Today - 27/03/2009

Logo for Today - 27/03/2009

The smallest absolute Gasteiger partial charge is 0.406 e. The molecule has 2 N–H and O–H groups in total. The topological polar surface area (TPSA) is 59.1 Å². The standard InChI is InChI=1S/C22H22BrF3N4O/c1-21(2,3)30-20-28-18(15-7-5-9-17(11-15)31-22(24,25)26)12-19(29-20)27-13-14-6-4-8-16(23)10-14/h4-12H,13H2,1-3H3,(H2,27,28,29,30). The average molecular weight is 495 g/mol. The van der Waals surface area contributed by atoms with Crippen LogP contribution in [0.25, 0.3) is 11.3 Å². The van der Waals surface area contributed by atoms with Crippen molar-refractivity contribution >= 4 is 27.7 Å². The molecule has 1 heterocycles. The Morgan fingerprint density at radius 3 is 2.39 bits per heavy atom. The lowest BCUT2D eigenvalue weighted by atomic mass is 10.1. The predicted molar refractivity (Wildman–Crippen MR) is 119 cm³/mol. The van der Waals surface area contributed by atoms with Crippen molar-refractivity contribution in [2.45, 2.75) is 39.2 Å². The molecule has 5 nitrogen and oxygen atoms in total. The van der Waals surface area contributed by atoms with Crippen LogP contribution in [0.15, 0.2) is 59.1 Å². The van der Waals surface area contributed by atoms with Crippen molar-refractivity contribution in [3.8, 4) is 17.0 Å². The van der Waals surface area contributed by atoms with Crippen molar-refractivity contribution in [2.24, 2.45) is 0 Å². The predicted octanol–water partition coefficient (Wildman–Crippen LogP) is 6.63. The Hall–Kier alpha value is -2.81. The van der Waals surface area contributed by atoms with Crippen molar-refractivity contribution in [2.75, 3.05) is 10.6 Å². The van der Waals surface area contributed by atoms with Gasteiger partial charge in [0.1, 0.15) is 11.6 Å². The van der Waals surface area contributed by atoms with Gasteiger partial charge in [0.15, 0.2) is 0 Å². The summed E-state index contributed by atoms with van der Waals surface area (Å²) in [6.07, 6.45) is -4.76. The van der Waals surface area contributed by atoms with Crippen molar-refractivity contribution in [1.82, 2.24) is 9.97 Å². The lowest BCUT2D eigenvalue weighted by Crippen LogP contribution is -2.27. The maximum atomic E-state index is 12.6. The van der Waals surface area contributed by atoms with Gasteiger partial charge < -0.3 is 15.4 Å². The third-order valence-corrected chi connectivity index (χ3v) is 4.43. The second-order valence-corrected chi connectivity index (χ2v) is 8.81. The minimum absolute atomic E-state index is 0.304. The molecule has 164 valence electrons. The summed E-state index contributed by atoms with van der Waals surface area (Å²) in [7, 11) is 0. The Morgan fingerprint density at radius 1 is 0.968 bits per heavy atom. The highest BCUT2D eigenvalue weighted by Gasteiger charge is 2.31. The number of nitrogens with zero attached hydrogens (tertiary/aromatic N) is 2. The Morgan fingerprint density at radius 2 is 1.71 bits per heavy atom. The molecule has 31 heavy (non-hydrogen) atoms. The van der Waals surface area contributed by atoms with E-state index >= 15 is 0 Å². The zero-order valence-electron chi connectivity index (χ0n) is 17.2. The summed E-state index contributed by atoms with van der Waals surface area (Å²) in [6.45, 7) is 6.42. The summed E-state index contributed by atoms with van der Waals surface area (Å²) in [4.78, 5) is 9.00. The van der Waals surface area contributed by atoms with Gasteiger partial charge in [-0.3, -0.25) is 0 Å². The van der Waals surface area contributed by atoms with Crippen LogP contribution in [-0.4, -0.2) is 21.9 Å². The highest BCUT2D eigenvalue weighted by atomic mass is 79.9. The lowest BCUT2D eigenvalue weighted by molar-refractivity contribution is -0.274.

Presented by John Humphrys and James Naughtie. Liberal Democrat MP Evan Harris discusses why he feels the laws governing succession need to change. Chairwoman of Ofqual Kathleen Tattersall looks at what can be done to ensure that GCSE science standards are improved. Correspondent Kim Catcheside speaks to a woman who is facing eviction because her landlord is in mortgage arrears. A Queen's University academic has conducted research that concludes that crabs can feel pain. Professor Bob Elwood explains how he made this discovery. Gordon Brown is visiting Brazil ahead of the G20 summit in London. Political editor Nick Robinson speaks to the prime minister about what he has achieved during the visit, and his hopes for the G20. The Metropolitan Police has warned bankers that there is likely to be disruption caused by anti-capitalist protestors during the G20 summit. Reporter Jack Izzard gauges the reaction in the City. Schools Minister Jim Knight discusses whether science GCSEs are too easy. Thought for the day with Sir Jonathan Sacks. There will be an inquiry into claims that an MI5 officer was complicit in the torture of ex-Guantanamo detainee Binyam Mohamed. Correspondent Frank Gardner and former Attorney General Lord Goldsmith discuss the investigation. Gordon Brown has been in discussions with Buckingham Palace over possible reforms to the laws of succession. MP Chris Bryant discusses the implications for the monarchy. Colin Duffy, a high profile Republican in Northern Ireland, has been charged with the murder of two soldiers shot dead at Massareene Barracks in Antrim. Correspondent Mark Simpson reports. Former Environment Minister Michael Meacher and Fraser Nelson, the political editor of the Spectator, discuss whether bankers have been unfairly demonised. Housing Minister Margaret Beckett explains what the government can do to protect tenants who face homelessness if their landlord's property is repossessed. Former CIA member Emile Nakhleh and Michael Semple, former head of the EU mission in Afghanistan, discuss whether foreign forces are contributing to the unrest there. Harold Varmus, author of The Art and Politics of Science, discusses the history of the relationship between politics and science in the US. Lord Rees-Mogg discusses how changes to the laws of succession could be implemented. Roy Clare, the chief executive of the Museums and Libraries Association, has said members of boards and governance of many of Britain's cultural and creative organisations are 'male, stale and pale'. Mr Clare discusses his comments with Sir Christopher Frayling, former chairman of the Arts Council.